Thursday, September 17, 2015

Power BI 2.0 - Desktop or Online Portal for File Loads

This article continues in our exploration on how users can benefit from the free version of Power BI.  Perhaps as a way to demonstrate how Power BI can benefit your organization and to justify an upgrade to the Pro version. Or, you just need to make the most of a free tool. This post focuses on the single table limitation placed on reports built using the Online Portal Report Builder.

Analysts spend endless hours creating and maintaining Excel files to build custom reports for management. And as good as Power BI is, that will not change soon. Excel is an excellent tool to explore and manipulate the data. If an analyst can imagine a way to manipulate data, it almost always can be done in Excel. This free-form ability of Excel works as a great compliment to the free version of Power BI.

Getting started - which tool:  Power BI Desktop or the Online Portal Builder

Since data sources for the free tool are limited, the main determinate is:  can you get the final data set down to a single table? ( see Is the Free version of Power BI 2.0Worth Using?)

        Multiple Data Files as a source?

Power BI Desktop
Online Portal Report Builder
Single Excel File
Yes
Yes
Multiple Excel Files
Yes
No

Using the free Online Portal Report Builder for Power BI, the design framework expects, and really only supports a single two-dimensional Excel table. Conversely, the Power BI Desktop allows you to work with data from multiple local databases and file sets.  If you can use all the tools in Excel to build out to a single sheet (table) in Excel, the Online Portal is fine. If not, consider the Power BI Desktop.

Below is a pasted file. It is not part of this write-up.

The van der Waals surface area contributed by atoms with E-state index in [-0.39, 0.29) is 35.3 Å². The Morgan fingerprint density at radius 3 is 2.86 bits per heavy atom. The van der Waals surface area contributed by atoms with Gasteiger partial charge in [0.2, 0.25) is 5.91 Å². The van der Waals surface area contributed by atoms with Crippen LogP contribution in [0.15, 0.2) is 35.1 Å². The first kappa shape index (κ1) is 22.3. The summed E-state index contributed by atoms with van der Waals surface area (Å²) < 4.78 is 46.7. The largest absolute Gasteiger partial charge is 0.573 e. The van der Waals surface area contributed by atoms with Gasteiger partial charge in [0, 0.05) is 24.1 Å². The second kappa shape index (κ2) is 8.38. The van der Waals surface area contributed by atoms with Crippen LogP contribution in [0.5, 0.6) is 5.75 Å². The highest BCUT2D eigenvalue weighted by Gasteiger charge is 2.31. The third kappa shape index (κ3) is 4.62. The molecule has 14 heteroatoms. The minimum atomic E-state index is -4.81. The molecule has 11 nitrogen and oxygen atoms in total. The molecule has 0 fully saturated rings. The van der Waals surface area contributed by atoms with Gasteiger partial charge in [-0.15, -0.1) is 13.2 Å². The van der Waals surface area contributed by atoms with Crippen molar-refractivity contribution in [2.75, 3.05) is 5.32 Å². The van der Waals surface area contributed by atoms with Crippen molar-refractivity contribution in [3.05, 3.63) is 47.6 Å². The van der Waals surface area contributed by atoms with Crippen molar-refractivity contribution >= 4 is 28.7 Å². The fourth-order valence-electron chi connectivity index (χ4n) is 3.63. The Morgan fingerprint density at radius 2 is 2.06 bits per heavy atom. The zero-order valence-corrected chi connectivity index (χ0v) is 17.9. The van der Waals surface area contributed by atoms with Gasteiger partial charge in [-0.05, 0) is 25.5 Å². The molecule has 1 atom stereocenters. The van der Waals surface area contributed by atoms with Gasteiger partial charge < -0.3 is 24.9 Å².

Viewing the data?

Using the Power BI Desktop, once data has been loaded into the Online Portal, as of Sept 16, 2105, there were no tools available to review the data you just uploaded. If you are the type that needs to see the data, then the Online Portal will be a bit of a hassle. Fortunately, if you use the Power BI Desktop, you can not only have multiple data sources, you can view, and review the data. Including tools to filter the data.


Using Excel Data: Format as Table

Using the Online Portal to import an Excel file from your OneDrive, Power BI looks for a sheet where the style has been setup using Format as Table.  Desktop does not have this limitation. You can have additional supporting pages, with sheet references. You just need the primary/final sheet to be setup as a table using the Format as Table command. On the Home tab of the Excel ribbon bar, before you can use your Excel file in Power BI, you will need to update the "style" of file to a "table."




Over time, you'll find that while the Online Portal is quick, the Desktop is the best way to build out reports for Power BI. 

No comments: